Monday, October 24, 2011

Steve Jobs and Sun Records Studio

Posted By on Mon, Oct 24, 2011 at 12:52 PM

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The new biography "Steve Jobs" by Walter Isaacson includes more details of his stay in Memphis including a visit to Sun Studio that resulted in an employee being hired by Apple.

The book came out Monday and was the subject of a piece on CBS "60 Minutes" Sunday. Isaacson had 40 interviews with Jobs after the Apple cofounder was diagnosed with cancer. In both the book and "60 Minutes" segment, Issacson discusses the life-saving liver transplant that Jobs received in Memphis in 2009. Some of the story, including details of the house where Jobs lived in Midtown, was previously reported in The Memphis Flyer and in an interview with Dr. James Eason, who did the liver transplant, conducted by reporter Marilyn Sadler for Memphis magazine this summer.

New details in the book:

As Eason and officials at Methodist Hospital have maintained all along, Isaacson says that Jobs did not "jump the line" to get a transplant. He did, however, register in both California and Tennessee to improve his chances. The donor was a car-accident victim in his mid-20s. As the Flyer reported, Apple attorney George Riley, a former Memphian, made the connection and helped Jobs settle into the house he bought on Morningside Place.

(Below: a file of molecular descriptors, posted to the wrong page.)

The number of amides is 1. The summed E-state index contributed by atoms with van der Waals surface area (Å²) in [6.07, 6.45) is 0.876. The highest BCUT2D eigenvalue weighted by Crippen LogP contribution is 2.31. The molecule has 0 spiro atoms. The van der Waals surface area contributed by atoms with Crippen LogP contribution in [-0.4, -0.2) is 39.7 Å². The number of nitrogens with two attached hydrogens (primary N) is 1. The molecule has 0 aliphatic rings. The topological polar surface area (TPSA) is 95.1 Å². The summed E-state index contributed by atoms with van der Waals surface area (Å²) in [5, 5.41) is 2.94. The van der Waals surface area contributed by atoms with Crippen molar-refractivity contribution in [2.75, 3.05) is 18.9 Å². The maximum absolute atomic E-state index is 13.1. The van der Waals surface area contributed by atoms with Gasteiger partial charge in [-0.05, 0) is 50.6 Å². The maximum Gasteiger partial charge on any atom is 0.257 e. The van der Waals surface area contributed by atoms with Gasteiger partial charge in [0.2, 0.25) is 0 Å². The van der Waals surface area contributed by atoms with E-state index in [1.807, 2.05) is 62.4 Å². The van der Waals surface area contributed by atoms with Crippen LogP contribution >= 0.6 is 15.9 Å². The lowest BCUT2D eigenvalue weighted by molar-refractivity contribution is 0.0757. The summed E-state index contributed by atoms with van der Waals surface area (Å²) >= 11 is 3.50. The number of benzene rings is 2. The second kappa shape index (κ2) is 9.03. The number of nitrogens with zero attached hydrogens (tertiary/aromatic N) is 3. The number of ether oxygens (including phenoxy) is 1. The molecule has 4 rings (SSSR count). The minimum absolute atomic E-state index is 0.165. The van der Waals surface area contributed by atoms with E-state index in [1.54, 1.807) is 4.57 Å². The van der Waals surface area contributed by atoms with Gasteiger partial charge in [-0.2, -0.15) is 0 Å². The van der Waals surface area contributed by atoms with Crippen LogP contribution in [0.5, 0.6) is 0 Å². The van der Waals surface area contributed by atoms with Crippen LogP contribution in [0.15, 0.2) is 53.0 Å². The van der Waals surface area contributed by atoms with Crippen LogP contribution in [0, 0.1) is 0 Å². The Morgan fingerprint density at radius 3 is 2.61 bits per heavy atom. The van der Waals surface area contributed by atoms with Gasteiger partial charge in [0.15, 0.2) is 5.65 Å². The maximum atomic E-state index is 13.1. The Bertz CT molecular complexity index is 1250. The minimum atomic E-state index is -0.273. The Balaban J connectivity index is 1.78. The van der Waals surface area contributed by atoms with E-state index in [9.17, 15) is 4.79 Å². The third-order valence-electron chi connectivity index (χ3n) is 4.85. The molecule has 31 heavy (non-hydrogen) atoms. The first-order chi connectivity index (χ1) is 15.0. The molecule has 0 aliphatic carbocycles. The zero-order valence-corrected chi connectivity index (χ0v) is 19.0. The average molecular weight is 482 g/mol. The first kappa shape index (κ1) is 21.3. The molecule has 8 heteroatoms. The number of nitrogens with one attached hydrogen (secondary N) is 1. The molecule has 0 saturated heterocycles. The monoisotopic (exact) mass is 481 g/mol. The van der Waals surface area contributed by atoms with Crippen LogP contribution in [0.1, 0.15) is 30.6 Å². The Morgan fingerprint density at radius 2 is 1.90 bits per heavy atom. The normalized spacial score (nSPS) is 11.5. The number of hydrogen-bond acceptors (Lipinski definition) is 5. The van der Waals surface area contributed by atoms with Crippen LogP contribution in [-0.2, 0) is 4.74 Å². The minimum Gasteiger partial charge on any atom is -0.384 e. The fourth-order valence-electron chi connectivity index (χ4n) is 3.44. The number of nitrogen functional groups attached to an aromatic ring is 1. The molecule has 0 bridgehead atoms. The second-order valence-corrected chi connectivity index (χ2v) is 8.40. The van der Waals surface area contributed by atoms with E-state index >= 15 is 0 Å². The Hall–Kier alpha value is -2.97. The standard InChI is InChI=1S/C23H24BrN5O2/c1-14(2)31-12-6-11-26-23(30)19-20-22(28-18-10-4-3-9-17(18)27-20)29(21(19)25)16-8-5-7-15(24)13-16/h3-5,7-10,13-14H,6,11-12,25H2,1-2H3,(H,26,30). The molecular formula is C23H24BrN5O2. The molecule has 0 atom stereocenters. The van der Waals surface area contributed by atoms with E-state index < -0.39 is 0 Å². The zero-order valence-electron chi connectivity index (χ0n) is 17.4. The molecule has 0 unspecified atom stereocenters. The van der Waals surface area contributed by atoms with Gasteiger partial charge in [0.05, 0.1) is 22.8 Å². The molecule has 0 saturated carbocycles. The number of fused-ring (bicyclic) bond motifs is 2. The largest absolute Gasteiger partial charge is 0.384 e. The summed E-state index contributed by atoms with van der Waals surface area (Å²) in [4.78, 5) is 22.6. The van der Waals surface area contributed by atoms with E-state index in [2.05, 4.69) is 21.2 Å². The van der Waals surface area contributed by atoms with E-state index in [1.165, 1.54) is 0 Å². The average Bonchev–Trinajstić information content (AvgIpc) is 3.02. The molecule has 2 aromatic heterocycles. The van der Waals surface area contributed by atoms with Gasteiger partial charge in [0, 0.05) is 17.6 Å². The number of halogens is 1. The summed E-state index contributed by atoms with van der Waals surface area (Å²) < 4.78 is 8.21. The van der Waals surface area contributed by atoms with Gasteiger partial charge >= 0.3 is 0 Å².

Jobs was cared for at Methodist by two nurses from Mississippi. They were not awed by him and Jobs liked that.

Jobs and his wife and others made a secret visit to Sun Studio, where Elvis and Jerry Lee Lewis and Johnny Cash and others recorded. Jobs was so emaciated that the staff did not recognize him, but the tour guide did such a good job that Jobs offered him to hire him.

Jobs' wife took responsibility for getting him a liver transplant and monitored his position in the Model for End-Stage Liver Disease system (MELD). While the book insists that Jobs did not buy his way to the top of the list, the "60 Minutes" segment has Isaacson recounting how Jobs drove a Mercedes sports car with no license plate and "felt like the normal rules just didn't apply to him."

On the liver transplant, at least, this authorized biography may not be the last word.

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